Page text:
I usually don't recommend psychotherapy alone. I mean I do psychotherapy, I think it's wonderful. But for treating addiction, the psychotherapy should always be combined with other modalities--most likely AA, which is a paralytic group, which is not treatment itself, but can be tremendously helpful.

There are actually medications, which are helpful for treating addiction at this point. There are group therapy's that are led by a trained facilitator that are tremendously helpful with addiction. The reason I recommend group therapy's as well as AA is that it's always helpful to hear about other people's experiences with drugs and alcohol.

The 12 Steps of AA, I think, are very wise psychologically. But most the people that I work with get the most benefit from hearing other people's experiences. So those are the types of things you can do outside of a hospital. Inside a hospital, if you need that, there's detoxification, if you are in withdraw from a substance. Alcohol is very, very dangerous and should be treated very aggressively.

There is intensive therapy on how to deal with the cues to use. Of course we all have cues that make us do particular things. If you addicted to something, some of the cues can be overwhelming. So a therapist in an inpatient facility will help you deal with those cues when you walk out of the door of the hospital.

Probably the most important piece, interestingly, of inpatient care is the liaison when you go back home, because in inpatient facilities almost always there's no drugs or alcohol obviously, but also it's usually a restful place; there's no particular stresses either. But when you go home at the end of 14 days, or at the end of the 28 days, of course everything is exactly the way you left it. So the inpatient facility must make a good liaison and get you into outpatient care and give you strategies to have in place when you get home.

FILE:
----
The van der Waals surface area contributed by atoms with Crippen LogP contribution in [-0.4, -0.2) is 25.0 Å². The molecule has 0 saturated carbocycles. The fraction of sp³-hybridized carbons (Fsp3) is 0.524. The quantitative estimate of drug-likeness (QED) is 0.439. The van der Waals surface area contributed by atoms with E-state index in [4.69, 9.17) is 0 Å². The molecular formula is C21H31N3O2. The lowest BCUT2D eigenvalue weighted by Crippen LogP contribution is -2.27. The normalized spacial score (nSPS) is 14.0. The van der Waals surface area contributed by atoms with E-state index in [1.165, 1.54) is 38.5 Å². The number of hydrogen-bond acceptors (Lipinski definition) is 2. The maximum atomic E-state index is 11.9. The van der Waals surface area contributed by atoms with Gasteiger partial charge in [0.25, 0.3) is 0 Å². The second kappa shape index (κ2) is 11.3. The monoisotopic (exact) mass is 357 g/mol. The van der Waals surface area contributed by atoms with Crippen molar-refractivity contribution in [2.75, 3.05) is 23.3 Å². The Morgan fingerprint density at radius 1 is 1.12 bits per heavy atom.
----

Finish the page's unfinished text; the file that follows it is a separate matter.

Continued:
So those are the two, the breakdown, between inpatient and outpatient.

David: OK and you mentioned medication.

Laurence: Yes.

David: What is the role of medication?

Laurence: Well, medication for treating addiction is, at this point an adjunct. It's helpful, but I wouldn't say any medication is curative for addiction. The reason being, you asked and I agreed earlier, that addiction is often related to biological changes in the body, but it's not the only thing. It's certainly related to the persons psycho-social functioning also and to how he or she grew up.

So the medications can help with addictions but they're not curative. There's one for alcohol that can cut down craving. There's one that can make you sick if you drink alcohol. If you choose to take it, it can be helpful. There are ones for heroin that will block the effects of heroin on the body and that includes Oxycontin, that includes Delodin and Vicodin. So that's a pill you could take every morning, and if you use an OPR like Oxycontin, you will have no effect. There are the substitutes for Opioid like Methadone and Suboxone which are available also. The medications for treating cocaine are really more in the developmental stage so far, and I don't think they have much clinical value at this point. I hope they will sometime.

David: Sometimes I think people worry that use of a medication, that the person will just become addicted to a different substance.

Laurence: Right, and that kind of concern, if it comes up with the family I'm working with or with the addicted person, I think is actually a good one, because I think we do want to be very careful with any substance you take into you body and look at the benefits of that substance and look at the risk of it. I think that goes for psychiatric medications, I think it goes for heroin, and I think it goes for alcohol.